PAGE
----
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23 Senators refuse to disclose home mortgage details...  Ken Garen
 Jun 24, 2008 16:07 PDT 

Senators' mortgages under microscope


Amid a brewing scandal over special mortgage deals given to two U.S.
senators, Politico last week asked the offices of all 100 senators to
describe the circumstances under which they obtained their own home loans.
Seventy-seven senators have complied so far. Twenty-three have not.

Senators are not required to report in their disclosure forms any financial
information about their homes unless they draw rental income from the home.
But in the wake of questions regarding mortgages obtained by Sens. Chris
Dodd (D-Conn.) and Kent Conrad (D-N.D.) - loans they received through a VIP
program run by Countrywide Financial Corp. - Senate Majority Leader Harry
Reid (D-Nev.) has said that the disclosure rules should be changed so that
senators' mortgage details are made public.

The results of the Politico survey- available here -suggest that may be an
uphill battle.

Many senators who did not provide mortgage information contend that the
details are private. Elly Pickett, a spokeswoman for Sen. Michael B. Enzi
(R-Wyo.), wrote in an e-mail to Politico: "Sen. Enzi's mortgage isn't with
Countrywide, and since that company is at the center of this issue, I fail
to see how having a loan with another company is at all relevant."

Similarly, a spokesman for Sen. John Thune (R-S.D.) e-mailed that his boss
did not need to disclose details: "The senator was a private citizen when he
and his wife obtained their mortgage through a local bank, which was not
Countrywide," wrote Thune spokesman Kyle Downey.

Congressional ethics expert Stanley Brand, a Washington lawyer who has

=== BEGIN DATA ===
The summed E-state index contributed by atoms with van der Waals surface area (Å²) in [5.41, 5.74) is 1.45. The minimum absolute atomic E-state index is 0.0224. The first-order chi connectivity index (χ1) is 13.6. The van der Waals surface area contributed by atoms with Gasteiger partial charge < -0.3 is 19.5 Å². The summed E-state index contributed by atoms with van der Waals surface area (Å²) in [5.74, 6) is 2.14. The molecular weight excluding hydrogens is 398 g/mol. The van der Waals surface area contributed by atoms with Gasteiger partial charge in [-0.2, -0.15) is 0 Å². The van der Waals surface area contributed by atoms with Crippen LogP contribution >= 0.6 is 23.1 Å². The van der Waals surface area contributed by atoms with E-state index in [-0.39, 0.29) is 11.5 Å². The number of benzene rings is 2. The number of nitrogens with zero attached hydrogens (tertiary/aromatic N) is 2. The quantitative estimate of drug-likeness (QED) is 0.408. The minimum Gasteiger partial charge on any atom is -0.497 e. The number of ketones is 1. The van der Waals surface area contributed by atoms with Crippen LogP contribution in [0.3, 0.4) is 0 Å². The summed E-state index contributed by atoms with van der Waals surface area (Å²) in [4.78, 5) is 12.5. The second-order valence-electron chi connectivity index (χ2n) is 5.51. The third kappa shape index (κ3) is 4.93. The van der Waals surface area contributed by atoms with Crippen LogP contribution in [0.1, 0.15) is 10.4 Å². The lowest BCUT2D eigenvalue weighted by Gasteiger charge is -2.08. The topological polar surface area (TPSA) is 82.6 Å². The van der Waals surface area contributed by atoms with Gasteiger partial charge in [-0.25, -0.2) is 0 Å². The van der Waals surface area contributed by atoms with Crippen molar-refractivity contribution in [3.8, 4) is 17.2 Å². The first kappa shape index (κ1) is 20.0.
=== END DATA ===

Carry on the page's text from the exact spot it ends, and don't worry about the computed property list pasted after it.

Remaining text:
represented ethically challenged lawmakers over the years, said he would
advise clients not to reveal any more information than they have to under
the rules.

"People are going to be questioning and scrutinizing and prying into this
matter in a way that suggests something was given that was not available to
others," said Brand, who represented Sen. Larry Craig (R-Idaho) last year in
connection with his arrest in an airport men's room. "It may pique the
interest of DOJ, the ethics committees and banking regulators."

Despite such concerns, 77 senators did respond to Politico's inquiries.
Twenty-eight reported having no mortgages. According to the Mortgage Bankers
Association, only 35 percent of Americans own their homes outright.

Many senators are able to pay cash, as Reid did when he purchased a
condominium at the Ritz-Carlton in Washington several years ago.

Reid told Bloomberg News this weekend he thinks home mortgages should be
disclosed on Senate financial forms, even as he dismissed some of the
controversy over Senate mortgages as "a press fishing expedition."

Responding to Politico's inquiries, Reid's office said that, while he owns
his Washington condo free and clear, he carries a "tiny" Wells Fargo
mortgage on property back home in rural Searchlight, Nev.

Conrad, who is at the center of the controversy over VIP treatment by
Countrywide, said last week that he also believes mortgage information
should be revealed.

Senate ethics experts say the controversy over the special mortgages
received by Dodd and Conrad has opened a window into the clubby world where
senators can dial up major banking executives and discuss their financial
needs, as Conrad did.

"This short list of senators who did not disclose is where I would start an
investigation," said Keith Ashdown, a vice president of Taxpayers for Common
Sense. By failing to disclose, he said, senators are "not only in the cross
hairs of investigators, but they're also making this a political issue in an
election year, because it looks like they have something to hide."

Disclosing all mortgage details "makes them more inclined to be sure they're
not getting any special deals, because it's being disclosed," said Melanie
Sloan, executive director of Citizens for Responsibility and Ethics in
Washington. "Why not just disclose [mortgages] and get rid of a potential

Politico began asking senators about their mortgages on Tuesday, June 17, in
the wake of a Conde Nast Portfolio magazine report on the mortgage deals
given to Dodd and Conrad. Each office that has not yet responded to the
story was given several opportunities to do so.

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